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          • bellarah says:

            The guy who runs mine barely speaks English and has absolutely no clue what he has in there. Sometimes I’ve found awesome stuff, other times it’s all rubbish. Goulds is chockers full but everything seemed to be poor quality and much higher priced than Ampersand, Elizabeth’s and Sappho, despite being in a similar location (though Goulds is massive). I must get to the North of England, it looks positively beautiful and always captures my imagination!

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          • Jeff says:

            It’s good to see such familiarity. A lot of people don’t know what’s in their locale. I have to explain to people in Hexham (which is about 40 miles away) where Bookcase is. So many secondhand bookshops go unnoticed.
            I can recommend researching the secondhand bookshops whenever you visit somewhere outside Sydney. It’s not an obvious thing to research when going away from home, but it does open up extra nice things to do when going away.
            Have a look in my secondhand bookshops category and you’ll see more from Northern England and just over the border in Scotland:
            https://recentitems.wordpress.com/category/secondhand-bookshops/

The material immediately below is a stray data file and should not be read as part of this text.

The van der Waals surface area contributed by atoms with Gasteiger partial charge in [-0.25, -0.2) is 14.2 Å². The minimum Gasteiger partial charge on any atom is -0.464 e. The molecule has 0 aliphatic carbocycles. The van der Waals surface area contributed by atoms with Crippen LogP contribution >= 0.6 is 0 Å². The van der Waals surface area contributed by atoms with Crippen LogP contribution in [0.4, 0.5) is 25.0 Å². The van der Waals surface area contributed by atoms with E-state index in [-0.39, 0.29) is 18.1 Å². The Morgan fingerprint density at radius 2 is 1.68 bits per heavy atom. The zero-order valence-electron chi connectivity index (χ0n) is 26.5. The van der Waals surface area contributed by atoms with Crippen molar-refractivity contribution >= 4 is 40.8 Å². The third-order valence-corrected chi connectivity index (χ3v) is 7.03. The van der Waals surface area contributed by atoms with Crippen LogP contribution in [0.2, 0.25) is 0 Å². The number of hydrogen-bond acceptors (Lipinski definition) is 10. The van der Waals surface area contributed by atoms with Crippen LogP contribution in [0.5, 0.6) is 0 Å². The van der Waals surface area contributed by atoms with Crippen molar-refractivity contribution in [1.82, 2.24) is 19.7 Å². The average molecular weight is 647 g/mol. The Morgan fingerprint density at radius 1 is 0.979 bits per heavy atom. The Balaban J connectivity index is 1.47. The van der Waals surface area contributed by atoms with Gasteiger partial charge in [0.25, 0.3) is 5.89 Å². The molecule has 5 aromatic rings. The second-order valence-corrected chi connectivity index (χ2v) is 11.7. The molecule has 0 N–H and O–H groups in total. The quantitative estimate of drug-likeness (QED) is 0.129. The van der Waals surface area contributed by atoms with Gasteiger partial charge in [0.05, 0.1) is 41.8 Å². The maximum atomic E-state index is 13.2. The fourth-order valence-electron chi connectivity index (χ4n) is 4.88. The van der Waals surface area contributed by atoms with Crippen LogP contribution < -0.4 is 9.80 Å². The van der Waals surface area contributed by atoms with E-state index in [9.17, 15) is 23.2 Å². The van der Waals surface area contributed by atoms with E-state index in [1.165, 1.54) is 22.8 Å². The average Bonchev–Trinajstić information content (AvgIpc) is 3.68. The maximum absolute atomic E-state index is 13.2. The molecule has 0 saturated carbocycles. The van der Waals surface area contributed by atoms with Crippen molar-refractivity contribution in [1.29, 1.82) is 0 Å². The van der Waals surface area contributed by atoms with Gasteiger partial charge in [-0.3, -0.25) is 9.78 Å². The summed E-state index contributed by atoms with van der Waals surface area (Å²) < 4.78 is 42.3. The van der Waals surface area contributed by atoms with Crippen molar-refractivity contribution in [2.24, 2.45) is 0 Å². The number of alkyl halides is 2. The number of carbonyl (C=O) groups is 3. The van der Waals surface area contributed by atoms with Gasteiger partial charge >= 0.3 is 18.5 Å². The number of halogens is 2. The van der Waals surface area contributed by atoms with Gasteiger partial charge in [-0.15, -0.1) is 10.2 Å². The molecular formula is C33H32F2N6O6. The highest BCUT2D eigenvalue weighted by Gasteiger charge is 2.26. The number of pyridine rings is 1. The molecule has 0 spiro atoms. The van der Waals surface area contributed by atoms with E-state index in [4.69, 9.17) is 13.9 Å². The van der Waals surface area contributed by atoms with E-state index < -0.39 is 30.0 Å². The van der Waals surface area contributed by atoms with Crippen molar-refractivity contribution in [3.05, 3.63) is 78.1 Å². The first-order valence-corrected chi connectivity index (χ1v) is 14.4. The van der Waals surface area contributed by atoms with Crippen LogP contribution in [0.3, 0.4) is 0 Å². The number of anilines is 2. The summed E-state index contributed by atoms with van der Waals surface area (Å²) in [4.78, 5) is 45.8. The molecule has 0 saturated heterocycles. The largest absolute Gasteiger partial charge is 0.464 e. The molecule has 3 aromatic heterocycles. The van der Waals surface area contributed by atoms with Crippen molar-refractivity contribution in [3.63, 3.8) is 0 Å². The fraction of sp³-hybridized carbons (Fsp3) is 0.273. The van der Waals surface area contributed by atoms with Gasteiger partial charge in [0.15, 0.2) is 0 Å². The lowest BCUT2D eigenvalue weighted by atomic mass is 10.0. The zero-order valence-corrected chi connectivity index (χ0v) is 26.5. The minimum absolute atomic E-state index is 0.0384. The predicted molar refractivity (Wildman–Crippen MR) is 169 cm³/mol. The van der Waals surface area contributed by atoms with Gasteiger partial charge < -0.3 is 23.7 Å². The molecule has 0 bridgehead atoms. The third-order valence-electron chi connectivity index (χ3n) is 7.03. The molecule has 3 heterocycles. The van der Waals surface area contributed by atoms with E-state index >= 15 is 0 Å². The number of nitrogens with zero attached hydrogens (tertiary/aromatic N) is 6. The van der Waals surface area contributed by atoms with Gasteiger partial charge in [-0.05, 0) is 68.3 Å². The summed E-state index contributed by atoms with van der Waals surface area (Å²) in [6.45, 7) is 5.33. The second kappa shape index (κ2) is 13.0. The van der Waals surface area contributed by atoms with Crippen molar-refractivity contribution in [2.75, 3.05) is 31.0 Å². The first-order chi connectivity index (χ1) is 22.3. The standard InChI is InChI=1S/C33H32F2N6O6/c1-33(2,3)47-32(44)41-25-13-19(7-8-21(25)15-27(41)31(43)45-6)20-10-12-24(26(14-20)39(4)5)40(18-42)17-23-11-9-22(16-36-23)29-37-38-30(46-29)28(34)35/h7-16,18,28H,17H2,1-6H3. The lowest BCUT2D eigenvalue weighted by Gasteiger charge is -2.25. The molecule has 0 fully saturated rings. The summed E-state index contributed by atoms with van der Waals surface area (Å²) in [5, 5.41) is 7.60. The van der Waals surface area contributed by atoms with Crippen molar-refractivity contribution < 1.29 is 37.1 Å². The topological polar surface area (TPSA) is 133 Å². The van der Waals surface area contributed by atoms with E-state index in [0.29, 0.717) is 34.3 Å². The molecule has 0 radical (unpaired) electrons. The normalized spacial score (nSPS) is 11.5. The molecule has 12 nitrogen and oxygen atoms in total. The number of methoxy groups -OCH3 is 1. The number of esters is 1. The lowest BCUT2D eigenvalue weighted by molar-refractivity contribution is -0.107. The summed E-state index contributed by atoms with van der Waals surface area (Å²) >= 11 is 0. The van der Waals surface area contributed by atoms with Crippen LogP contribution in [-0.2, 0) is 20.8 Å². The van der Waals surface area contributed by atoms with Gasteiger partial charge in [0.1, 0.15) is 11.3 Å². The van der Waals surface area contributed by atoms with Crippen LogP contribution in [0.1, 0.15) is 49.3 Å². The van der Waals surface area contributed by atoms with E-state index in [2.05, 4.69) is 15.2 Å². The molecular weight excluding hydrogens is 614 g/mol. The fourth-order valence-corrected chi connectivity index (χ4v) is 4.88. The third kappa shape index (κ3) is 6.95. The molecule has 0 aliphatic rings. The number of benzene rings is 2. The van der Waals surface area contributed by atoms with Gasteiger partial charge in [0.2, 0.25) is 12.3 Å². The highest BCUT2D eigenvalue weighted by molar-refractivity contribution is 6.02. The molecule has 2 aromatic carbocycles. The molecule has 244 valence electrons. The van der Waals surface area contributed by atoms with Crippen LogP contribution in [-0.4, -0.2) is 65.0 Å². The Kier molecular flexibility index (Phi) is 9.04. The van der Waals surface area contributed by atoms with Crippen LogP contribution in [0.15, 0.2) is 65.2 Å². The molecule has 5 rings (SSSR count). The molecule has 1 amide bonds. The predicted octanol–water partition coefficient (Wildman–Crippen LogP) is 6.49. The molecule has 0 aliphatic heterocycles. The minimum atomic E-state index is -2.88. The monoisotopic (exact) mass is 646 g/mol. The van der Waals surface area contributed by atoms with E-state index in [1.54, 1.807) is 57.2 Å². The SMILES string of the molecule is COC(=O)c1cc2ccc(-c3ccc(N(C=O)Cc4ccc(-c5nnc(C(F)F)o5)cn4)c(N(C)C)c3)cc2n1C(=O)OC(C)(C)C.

If more book bloggers did this and posted about their visits then it would really help enliven the secondhand market. Secondhand is the only retirement plan that new books have!

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  5. Stefanie says:

    Four floors? It’s like a little slice of heaven 🙂

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    • Jeff says:

      Aye, and not so little: there’s at least a dozen rooms not included in my photo gallery. I tried not to intrude on customers’ private reveries with my camera as they wandered around the labyrinth. I hope I’ve done the place justice – Carlisle too. I’ve just obtained clearance to post something about the city library, which has a superb non-fiction floor.
      What secondhand bookshops are there in your area?

      Like

  6. Lucy says:

    Damn! Why does this have to be so far away?! It’s time the government stopped dragging their feet and developed an affordable teleportation device.

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    • Jeff says: